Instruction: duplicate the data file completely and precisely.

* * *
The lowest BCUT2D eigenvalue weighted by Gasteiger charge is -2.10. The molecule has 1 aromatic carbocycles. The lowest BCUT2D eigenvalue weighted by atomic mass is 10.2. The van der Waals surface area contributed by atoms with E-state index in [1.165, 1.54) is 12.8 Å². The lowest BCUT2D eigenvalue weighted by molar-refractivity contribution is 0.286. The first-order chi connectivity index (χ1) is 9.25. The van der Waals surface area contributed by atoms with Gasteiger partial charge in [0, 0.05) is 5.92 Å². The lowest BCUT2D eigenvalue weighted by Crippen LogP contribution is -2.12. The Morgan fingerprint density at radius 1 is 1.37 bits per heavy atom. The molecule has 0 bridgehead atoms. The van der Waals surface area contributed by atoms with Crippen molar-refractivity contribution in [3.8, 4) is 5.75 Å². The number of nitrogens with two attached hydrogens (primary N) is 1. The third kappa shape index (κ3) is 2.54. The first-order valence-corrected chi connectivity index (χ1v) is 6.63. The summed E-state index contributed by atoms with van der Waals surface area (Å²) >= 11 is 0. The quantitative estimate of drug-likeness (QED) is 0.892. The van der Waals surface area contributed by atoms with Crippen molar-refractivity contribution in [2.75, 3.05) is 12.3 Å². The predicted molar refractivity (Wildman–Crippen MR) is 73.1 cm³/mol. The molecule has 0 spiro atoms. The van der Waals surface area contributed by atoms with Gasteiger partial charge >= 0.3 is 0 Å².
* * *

The lowest BCUT2D eigenvalue weighted by Gasteiger charge is -2.10. The molecule has 1 aromatic carbocycles. The lowest BCUT2D eigenvalue weighted by atomic mass is 10.2. The van der Waals surface area contributed by atoms with E-state index in [1.165, 1.54) is 12.8 Å². The lowest BCUT2D eigenvalue weighted by molar-refractivity contribution is 0.286. The first-order chi connectivity index (χ1) is 9.25. The van der Waals surface area contributed by atoms with Gasteiger partial charge in [0, 0.05) is 5.92 Å². The lowest BCUT2D eigenvalue weighted by Crippen LogP contribution is -2.12. The Morgan fingerprint density at radius 1 is 1.37 bits per heavy atom. The molecule has 0 bridgehead atoms. The van der Waals surface area contributed by atoms with Crippen molar-refractivity contribution in [3.8, 4) is 5.75 Å². The number of nitrogens with two attached hydrogens (primary N) is 1. The third kappa shape index (κ3) is 2.54. The first-order valence-corrected chi connectivity index (χ1v) is 6.63. The summed E-state index contributed by atoms with van der Waals surface area (Å²) >= 11 is 0. The quantitative estimate of drug-likeness (QED) is 0.892. The van der Waals surface area contributed by atoms with Crippen molar-refractivity contribution in [2.75, 3.05) is 12.3 Å². The predicted molar refractivity (Wildman–Crippen MR) is 73.1 cm³/mol. The molecule has 0 spiro atoms. The van der Waals surface area contributed by atoms with Gasteiger partial charge >= 0.3 is 0 Å².